Sertac Picakci, a vice president of product at Masomo, said domestic consumption in Turkey has really helped local companies to build up their portfolios.

“Turkey’s youth embraced some of the locally produced games and provided a steady income of fresh cash,” he said.

“Thanks to that, Turkish companies met the financial conditions that are necessary for them to open up for global markets.”

Lira advantage

TaleWorlds, a Turkish company based in Ankara, has had great success with its Mount & Blade series, which topped the list of most downloaded PC games earlier this year for a while, after the release of its Bannerlord game.

The series had reached up to 178,562 concurrent players following its release four months ago.

Turkey's lira sinks to record low against US dollar
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It finished the week ending 5 April, as the best-selling game on popular game platform Steam, with 248,216 sales.

Counterintuitively, Turkish economy’s currency crisis also appears to be helping the game industry.

The Turkish lira dropped to its lowest level ever against the US dollar on Thursday to 7.3 per dollar amid rising concerns over new coronavirus cases and blowback over interventions on the part of state banks to keep the lira steady.

Baris Ozistek, chairman of South Korean games company Netmarble’s EMEA division, said that the depreciation of the lira made exporting and foreign buyouts a lucrative business for Turkish companies.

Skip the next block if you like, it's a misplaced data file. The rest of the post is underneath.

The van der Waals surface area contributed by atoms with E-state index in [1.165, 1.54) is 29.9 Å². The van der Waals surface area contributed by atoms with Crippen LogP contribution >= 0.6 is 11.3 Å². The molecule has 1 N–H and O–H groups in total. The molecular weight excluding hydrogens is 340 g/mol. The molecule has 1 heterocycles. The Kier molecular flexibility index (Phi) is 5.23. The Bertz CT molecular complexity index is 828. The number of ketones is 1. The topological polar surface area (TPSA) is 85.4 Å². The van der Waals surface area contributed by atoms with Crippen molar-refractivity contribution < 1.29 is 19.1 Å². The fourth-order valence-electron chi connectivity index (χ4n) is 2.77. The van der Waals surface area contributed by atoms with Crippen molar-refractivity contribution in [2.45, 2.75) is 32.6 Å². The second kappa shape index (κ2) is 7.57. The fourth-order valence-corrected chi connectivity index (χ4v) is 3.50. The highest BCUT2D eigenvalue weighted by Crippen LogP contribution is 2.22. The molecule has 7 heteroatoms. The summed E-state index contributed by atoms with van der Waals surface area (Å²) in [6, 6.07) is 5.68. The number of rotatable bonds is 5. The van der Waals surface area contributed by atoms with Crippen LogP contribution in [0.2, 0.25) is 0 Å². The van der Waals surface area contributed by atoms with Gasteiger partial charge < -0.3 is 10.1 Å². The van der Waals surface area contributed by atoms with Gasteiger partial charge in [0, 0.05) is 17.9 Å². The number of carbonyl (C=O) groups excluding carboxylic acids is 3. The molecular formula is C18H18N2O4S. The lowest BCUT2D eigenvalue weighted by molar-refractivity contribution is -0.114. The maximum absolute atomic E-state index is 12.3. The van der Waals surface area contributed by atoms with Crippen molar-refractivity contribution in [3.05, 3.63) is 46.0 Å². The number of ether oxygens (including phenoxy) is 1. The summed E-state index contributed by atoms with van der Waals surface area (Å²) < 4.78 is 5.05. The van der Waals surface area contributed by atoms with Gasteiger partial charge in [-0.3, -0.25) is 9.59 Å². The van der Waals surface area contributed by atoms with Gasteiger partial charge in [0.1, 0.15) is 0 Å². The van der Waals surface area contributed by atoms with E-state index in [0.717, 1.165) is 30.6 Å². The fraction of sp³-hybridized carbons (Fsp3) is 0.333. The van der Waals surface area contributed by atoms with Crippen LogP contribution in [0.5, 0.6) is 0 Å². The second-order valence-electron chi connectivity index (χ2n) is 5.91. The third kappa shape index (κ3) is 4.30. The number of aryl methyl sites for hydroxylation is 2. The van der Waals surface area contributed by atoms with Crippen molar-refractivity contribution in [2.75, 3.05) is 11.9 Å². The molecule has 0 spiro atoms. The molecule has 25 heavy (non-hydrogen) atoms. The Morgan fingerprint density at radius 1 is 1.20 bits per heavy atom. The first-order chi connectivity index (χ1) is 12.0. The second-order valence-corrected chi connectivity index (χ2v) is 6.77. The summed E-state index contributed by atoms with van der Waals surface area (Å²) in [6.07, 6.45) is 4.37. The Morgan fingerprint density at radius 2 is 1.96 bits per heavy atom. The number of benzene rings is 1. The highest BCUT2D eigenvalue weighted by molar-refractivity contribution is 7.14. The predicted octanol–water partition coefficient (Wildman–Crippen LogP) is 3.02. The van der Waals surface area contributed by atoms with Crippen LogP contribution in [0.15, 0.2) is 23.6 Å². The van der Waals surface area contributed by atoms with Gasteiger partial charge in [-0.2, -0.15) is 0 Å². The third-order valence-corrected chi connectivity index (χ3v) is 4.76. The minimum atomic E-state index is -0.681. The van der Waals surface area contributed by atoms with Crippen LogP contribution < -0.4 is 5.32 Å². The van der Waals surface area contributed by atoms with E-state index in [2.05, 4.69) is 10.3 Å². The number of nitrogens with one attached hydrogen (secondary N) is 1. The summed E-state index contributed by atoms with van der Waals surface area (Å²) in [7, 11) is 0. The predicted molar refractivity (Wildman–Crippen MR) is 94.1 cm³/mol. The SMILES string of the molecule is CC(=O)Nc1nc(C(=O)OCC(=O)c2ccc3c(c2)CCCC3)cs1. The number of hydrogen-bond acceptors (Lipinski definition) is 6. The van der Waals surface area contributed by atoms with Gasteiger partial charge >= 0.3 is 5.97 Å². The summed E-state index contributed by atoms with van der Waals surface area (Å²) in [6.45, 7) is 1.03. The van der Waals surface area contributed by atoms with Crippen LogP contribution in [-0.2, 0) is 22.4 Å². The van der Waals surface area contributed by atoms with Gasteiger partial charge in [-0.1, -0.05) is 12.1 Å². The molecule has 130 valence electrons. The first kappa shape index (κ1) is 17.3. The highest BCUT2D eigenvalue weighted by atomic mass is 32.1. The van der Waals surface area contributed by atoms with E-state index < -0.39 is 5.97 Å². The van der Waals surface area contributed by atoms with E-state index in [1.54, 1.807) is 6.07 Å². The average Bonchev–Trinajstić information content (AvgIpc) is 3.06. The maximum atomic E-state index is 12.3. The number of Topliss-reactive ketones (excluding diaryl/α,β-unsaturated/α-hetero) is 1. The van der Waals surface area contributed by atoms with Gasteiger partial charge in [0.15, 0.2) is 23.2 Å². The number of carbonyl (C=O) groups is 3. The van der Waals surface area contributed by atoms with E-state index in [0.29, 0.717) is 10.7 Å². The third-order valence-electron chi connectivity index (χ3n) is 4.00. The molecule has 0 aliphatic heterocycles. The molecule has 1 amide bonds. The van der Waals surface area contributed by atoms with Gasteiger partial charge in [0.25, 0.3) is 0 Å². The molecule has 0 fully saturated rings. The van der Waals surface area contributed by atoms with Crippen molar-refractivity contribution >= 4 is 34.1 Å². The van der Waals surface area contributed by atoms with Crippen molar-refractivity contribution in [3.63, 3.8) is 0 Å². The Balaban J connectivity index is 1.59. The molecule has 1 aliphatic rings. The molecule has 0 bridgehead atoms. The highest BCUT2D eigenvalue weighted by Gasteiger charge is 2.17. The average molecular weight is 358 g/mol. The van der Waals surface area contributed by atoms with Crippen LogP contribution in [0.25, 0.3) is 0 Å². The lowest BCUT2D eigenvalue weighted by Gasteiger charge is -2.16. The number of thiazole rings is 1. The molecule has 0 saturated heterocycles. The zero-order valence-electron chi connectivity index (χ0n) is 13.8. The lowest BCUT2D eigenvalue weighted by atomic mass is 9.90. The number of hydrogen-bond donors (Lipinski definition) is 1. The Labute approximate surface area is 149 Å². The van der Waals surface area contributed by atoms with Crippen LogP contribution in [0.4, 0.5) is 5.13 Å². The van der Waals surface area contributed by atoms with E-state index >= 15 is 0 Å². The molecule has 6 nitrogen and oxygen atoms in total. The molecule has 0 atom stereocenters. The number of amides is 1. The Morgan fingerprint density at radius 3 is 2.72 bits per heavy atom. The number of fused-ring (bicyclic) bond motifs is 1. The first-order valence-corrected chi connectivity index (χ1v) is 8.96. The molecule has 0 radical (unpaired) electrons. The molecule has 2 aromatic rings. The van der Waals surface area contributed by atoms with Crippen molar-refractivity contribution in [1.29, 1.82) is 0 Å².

“It triggered an interest by the most talented designers and developers of the country for this sector,” he said.

The weakened lira also makes Turkey's workforce a cheaper alternative compared to its peers in the West.

'Turkey looks very appealing'

Turkey’s geographic location, which is close to both Europe and the Middle East and North Africa, is also providing a huge advantage for Turkish companies to analyse markets better and provide culturally appropriate content.

“We have the same skills when you compare Turkey with the West and our per employee cost is really low,” said Kamer Kemerkaya, co-founder and CEO at game developer Moralabs.

'We have the same skills when you compare Turkey with the West and our per employee cost is really low'

- Kamer Kemerkaya, co-founder and CEO at game developer Moralabs

“For foreign investors, Turkey looks very appealing due to its access to said markets.”

Sector insiders expect the gaming industry in Turkey will continue to grow in the coming years with better education and an improved eco-system with new games and technologies - likely attracting even more foreign investment.

“Foreign investors are interested in Turkish companies because they are more profitable compared to their competitors,” said Picakci.

“Increased competition is making it difficult for game companies to be profitable.

"And for the world’s biggest companies, the best possible scenario is to purchase other profitable and successful companies to add to their assets.”